(Dorothy Zemach and Lynn Stafford-Yilmaz, Writers at Work: The Essay. Cambridge University Press, 2008)

    - "Important sentences (thesis statements, for example) should begin with interesting, specific words. Compare the following sentence pairs:
    An experience that changed my life was the night I spent in jail. WEAK THESIS STATEMENT

    The night I spent in jail last summer led to three important changes in my life. BETTER
    Although both sentences are grammatically correct, the second is stronger."
    (Jean Reynolds, Introduction to College Writing. Prentice Hall, 2000)
     
  • Characteristics of an Effective Thesis Statement
    - "A strong thesis statement has several basic features:
    • It focuses on a single main point or position about the topic.
    • It is neither too broad or too narrow.
    • It is specific.
    • It is something that you can show, explain, or prove.
    • It is a forceful statement written in confident, firm language."
    (Susan Anker, Real Essays With Readings, 3rd ed. Bedford/St. Martin's, 2009)

    - "An effective thesis statement suggests your essay's direction, emphasis, and scope. Your thesis should not make promises that your essay will not fulfill. It should suggest where you will place your emphasis and indicate in what order your major points will be discussed, as the following statement does.
    Effective Thesis Statement
    Widely ridiculed as escape reading, romance novels are important as a proving ground for many never-before-published writers and, more significantly, as a showcase for strong heroines.
    This thesis statement is effective because it tells readers that the essay to follow will focus on two major roles of the romance novel: providing markets for new writers and (more important) presenting strong female characters."
    (Laurie G. Kirszner and Stephen R. Mandell, The Brief Wadsworth Handbook, 7th ed. Wadsworth, 2012)
     
  • The Lead-in to the Thesis Statement
    "Most teachers like some artful lead-in to the thesis statement, and therefore like to see a 'hook' statement that begins the essay—a statement that romances the reader, an invitational statement that lets the reader know that the writer has something worthwhile to say. . . . The hook may present an example, description, or even an anecdote that connects to the thesis statement. The hook may be more than one sentence. Going from the hook to the thesis statement is a 'link' sentence. The hook-link-thesis statement sequence does two things: 1) it communicates that the writer is in the zone, observing the expected conventions; and 2) it allows the reader to transition."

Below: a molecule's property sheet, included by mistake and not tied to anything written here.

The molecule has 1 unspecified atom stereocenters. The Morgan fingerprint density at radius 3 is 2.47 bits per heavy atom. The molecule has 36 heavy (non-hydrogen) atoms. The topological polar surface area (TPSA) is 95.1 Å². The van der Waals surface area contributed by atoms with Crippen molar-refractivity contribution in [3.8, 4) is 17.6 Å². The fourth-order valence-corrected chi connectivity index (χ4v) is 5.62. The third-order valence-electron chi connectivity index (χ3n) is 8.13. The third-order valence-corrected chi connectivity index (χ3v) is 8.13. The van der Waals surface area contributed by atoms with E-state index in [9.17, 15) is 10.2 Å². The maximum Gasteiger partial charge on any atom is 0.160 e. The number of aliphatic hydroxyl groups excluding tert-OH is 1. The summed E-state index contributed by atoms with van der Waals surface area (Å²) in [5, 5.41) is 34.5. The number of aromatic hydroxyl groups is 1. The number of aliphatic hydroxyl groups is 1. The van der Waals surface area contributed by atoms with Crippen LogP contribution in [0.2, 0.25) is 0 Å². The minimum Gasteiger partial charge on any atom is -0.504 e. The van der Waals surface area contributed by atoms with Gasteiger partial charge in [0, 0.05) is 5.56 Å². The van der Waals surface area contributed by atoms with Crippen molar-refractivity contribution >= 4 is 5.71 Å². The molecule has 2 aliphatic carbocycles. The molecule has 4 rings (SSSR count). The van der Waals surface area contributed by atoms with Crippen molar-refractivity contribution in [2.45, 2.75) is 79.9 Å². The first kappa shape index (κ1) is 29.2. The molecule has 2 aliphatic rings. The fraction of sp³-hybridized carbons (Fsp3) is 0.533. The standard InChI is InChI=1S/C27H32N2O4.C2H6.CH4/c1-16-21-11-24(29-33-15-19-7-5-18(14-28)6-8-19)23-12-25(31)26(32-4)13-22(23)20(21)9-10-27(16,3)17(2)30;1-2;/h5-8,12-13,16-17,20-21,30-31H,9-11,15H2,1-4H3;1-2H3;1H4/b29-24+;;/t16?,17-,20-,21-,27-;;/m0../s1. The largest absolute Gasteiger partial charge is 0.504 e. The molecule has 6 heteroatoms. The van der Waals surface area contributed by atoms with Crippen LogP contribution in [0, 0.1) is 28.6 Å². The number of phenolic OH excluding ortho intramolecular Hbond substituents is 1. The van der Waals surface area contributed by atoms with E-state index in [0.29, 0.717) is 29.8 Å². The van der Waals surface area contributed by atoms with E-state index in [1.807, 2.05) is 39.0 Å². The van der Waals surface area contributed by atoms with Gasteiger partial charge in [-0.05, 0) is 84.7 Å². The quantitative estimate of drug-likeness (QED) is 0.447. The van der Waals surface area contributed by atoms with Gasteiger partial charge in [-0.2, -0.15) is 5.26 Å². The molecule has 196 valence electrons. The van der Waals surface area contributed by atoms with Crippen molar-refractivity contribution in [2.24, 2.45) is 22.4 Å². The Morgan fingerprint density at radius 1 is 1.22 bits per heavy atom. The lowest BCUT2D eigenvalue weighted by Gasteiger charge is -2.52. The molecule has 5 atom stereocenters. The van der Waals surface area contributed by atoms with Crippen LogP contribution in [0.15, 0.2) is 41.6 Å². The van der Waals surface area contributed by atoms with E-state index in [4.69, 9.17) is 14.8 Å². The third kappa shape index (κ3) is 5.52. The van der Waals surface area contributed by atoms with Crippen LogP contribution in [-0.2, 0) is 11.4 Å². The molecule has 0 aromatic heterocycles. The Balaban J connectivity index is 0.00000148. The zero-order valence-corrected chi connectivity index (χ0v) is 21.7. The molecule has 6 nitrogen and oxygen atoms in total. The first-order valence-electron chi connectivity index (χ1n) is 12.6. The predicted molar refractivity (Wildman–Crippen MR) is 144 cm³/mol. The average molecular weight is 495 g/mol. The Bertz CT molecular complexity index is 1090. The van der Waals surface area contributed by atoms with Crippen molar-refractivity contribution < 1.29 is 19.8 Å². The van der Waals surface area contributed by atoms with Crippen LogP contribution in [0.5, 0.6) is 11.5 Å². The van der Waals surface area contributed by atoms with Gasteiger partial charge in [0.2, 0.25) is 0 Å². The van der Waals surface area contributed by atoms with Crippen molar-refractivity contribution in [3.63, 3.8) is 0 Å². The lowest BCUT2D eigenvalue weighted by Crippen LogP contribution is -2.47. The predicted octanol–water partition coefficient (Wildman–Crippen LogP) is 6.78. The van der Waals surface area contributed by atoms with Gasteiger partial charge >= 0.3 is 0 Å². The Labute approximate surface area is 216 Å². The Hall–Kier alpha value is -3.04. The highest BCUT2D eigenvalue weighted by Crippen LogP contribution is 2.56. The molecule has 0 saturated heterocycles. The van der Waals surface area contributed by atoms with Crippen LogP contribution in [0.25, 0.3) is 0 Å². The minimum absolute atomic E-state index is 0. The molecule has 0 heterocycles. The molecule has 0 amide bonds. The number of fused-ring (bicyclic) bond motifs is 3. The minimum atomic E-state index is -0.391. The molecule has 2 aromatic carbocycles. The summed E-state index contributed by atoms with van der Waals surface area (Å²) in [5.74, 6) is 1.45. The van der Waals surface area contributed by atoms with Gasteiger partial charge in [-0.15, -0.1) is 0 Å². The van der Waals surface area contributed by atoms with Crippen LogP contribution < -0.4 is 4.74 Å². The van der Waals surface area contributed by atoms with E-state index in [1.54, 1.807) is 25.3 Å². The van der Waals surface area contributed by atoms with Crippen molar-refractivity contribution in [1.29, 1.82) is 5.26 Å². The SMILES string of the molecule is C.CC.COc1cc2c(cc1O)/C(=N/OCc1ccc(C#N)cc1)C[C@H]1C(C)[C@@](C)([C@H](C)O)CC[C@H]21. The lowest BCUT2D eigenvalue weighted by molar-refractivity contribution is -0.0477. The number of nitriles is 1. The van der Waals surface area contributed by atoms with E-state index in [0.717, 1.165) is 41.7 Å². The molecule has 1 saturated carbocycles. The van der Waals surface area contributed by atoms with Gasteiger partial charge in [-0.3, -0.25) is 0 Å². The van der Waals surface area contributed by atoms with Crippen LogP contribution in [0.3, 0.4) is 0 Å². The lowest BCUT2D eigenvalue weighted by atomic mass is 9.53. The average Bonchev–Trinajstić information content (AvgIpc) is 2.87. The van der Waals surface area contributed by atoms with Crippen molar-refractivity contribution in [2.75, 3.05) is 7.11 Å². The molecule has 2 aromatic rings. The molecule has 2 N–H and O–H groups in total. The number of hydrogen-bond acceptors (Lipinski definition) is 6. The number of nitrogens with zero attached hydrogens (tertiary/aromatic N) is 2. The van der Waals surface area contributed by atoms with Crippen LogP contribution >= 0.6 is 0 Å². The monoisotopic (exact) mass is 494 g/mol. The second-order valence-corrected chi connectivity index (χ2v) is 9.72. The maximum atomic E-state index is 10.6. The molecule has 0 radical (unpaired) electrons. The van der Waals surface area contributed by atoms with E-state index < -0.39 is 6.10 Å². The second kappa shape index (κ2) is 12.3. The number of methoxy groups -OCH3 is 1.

(Amy Benjamin, Writing Put to the Test: Teaching for the High Stakes Essay. Eye On Education, 2006)
     
  • Revising a Thesis Statement
    To test your thesis, consider the following questions:
    - How can you state your thesis more precisely or more clearly? Should the wording be more specific? . . .
    - In what ways will your thesis interest your audience? What can you do to increase that interest?
    - Will your thesis be manageable, given your limits of time and knowledge? If not, what can you do to make it more manageable?
    - What evidence from your research supports each aspect of your thesis? What additional evidence do you need?
    (Andrea A. Lunsford, The St. Martin's Handbook. Bedford/St. Martin's, 2008)